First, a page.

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Largest Laser Shocks Diamond into Metal

Photonics Spectra
Jul 1999
Laurel M. Sheppard

LIVERMORE, Calif. -- Though physicists may be jumping for joy, those who consider diamonds their best friends won't be. Scientists at Lawrence Livermore National Laboratory have turned diamond into metal.

Using the Nova laser, whose 10 beams can produce more than 30 TW, Gilbert Collins and colleagues relied on a shock compression method to perform this feat. In this method, large amounts of energy are added suddenly to a material system, creating intense sound or pressure waves that become shock waves. Shock waves then compress the material to greater pressure (millions of atmospheres), changing it to a state of higher density and temperature.

The scientists previously used this method to convert the hydrogen isotope deuterium from a gas into a metal. The data from these experiments provided a revised equation of state for hydrogen, which is important for high-energy-density physics applications. The new equation of state will also change the way planets such as Jupiter are modeled, especially the size of its metallic core.

In the more recent experiment, an aluminum target, to which a small diamond is attached, is used to absorb the laser energy and to transmit the shock wave into the diamond. Three laser beams are used: one Nova beam to shock the diamond, a second Nova beam to create an x-ray source for transverse radiography to obtain shock-wave and reflectivity measurements, and the third beam from a tabletop laser for optical interferometric measurements. The latter is used to determine the shock speed, which helps determine the pressure at which a change in reflectivity occurs. A higher reflectivity (around 60 percent) is characteristic of a reflecting metal.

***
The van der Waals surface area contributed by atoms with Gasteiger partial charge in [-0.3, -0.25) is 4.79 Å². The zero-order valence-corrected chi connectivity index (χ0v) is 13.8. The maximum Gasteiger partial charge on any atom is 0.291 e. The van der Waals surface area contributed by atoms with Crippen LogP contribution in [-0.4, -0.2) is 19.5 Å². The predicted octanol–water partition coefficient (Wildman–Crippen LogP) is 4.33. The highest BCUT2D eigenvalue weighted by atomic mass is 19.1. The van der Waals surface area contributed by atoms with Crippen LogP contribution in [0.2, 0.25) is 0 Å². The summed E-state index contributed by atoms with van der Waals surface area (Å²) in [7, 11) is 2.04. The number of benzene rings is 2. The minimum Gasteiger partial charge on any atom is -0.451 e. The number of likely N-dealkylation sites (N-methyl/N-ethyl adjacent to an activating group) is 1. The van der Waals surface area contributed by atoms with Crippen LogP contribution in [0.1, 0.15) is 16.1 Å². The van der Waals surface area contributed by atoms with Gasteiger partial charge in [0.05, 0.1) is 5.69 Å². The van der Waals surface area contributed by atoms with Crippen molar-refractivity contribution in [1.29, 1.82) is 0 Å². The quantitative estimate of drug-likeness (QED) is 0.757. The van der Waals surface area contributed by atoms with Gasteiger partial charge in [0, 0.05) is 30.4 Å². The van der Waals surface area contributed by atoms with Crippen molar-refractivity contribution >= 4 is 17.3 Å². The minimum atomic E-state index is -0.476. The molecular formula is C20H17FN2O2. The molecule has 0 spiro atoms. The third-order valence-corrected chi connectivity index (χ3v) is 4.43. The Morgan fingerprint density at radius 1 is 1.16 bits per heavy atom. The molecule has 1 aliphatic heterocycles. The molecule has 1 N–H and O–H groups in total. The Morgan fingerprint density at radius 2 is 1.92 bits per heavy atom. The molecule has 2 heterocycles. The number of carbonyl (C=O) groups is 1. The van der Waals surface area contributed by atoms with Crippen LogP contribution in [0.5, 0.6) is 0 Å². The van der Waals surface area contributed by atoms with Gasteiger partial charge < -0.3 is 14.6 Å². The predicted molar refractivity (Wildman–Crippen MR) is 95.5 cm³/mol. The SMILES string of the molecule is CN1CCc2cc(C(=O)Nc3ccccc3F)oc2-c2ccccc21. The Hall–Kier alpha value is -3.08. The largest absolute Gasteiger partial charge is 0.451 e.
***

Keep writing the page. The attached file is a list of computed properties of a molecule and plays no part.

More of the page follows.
After shocking the diamond, the surface begins reflecting light like a metal. The scientists believe that the transition occurs when the diamond melts, opening up the structure so electrons can move freely.

This metallized form of diamond may be similar to the matter at the core of dense stars, such as white dwarfs, which form when they lose their thermal energy. Studying the characteristics of melted diamond could help astronomers understand what is happening inside the fading stars.


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